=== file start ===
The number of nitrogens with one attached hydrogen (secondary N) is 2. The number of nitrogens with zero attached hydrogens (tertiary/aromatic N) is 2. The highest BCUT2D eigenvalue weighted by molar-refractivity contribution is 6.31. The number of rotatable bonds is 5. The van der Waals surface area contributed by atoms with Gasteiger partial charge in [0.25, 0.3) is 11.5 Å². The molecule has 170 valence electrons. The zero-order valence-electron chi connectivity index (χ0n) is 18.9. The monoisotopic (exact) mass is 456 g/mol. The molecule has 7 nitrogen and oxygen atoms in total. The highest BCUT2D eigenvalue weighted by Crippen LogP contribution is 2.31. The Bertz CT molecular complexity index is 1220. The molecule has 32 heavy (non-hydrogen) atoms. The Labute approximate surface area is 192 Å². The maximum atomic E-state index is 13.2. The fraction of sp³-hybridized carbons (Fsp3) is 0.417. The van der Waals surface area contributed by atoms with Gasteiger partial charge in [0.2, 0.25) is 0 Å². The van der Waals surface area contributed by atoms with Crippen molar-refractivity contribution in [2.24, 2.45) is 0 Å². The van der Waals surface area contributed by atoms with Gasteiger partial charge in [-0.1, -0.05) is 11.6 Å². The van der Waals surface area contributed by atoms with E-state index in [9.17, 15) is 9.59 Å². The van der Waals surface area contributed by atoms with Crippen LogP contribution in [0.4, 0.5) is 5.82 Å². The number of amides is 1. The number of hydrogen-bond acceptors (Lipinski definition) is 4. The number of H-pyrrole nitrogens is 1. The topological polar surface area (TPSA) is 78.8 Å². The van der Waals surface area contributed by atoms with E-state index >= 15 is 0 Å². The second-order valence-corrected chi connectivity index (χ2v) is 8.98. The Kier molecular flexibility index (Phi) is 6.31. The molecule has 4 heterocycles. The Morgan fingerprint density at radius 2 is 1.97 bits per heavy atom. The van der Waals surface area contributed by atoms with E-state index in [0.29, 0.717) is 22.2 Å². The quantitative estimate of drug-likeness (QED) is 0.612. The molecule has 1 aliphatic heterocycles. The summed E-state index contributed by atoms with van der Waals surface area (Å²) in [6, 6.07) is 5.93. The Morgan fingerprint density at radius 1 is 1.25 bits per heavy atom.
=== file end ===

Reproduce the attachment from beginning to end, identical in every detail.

The number of nitrogens with one attached hydrogen (secondary N) is 2. The number of nitrogens with zero attached hydrogens (tertiary/aromatic N) is 2. The highest BCUT2D eigenvalue weighted by molar-refractivity contribution is 6.31. The number of rotatable bonds is 5. The van der Waals surface area contributed by atoms with Gasteiger partial charge in [0.25, 0.3) is 11.5 Å². The molecule has 170 valence electrons. The zero-order valence-electron chi connectivity index (χ0n) is 18.9. The monoisotopic (exact) mass is 456 g/mol. The molecule has 7 nitrogen and oxygen atoms in total. The highest BCUT2D eigenvalue weighted by Crippen LogP contribution is 2.31. The Bertz CT molecular complexity index is 1220. The molecule has 32 heavy (non-hydrogen) atoms. The Labute approximate surface area is 192 Å². The maximum atomic E-state index is 13.2. The fraction of sp³-hybridized carbons (Fsp3) is 0.417. The van der Waals surface area contributed by atoms with Gasteiger partial charge in [0.2, 0.25) is 0 Å². The van der Waals surface area contributed by atoms with Crippen molar-refractivity contribution in [2.24, 2.45) is 0 Å². The van der Waals surface area contributed by atoms with Gasteiger partial charge in [-0.1, -0.05) is 11.6 Å². The van der Waals surface area contributed by atoms with E-state index in [9.17, 15) is 9.59 Å². The van der Waals surface area contributed by atoms with Crippen LogP contribution in [0.4, 0.5) is 5.82 Å². The number of amides is 1. The number of hydrogen-bond acceptors (Lipinski definition) is 4. The number of H-pyrrole nitrogens is 1. The topological polar surface area (TPSA) is 78.8 Å². The van der Waals surface area contributed by atoms with E-state index >= 15 is 0 Å². The second-order valence-corrected chi connectivity index (χ2v) is 8.98. The Kier molecular flexibility index (Phi) is 6.31. The molecule has 4 heterocycles. The Morgan fingerprint density at radius 2 is 1.97 bits per heavy atom. The van der Waals surface area contributed by atoms with E-state index in [0.29, 0.717) is 22.2 Å². The quantitative estimate of drug-likeness (QED) is 0.612. The molecule has 1 aliphatic heterocycles. The summed E-state index contributed by atoms with van der Waals surface area (Å²) in [6, 6.07) is 5.93. The Morgan fingerprint density at radius 1 is 1.25 bits per heavy atom.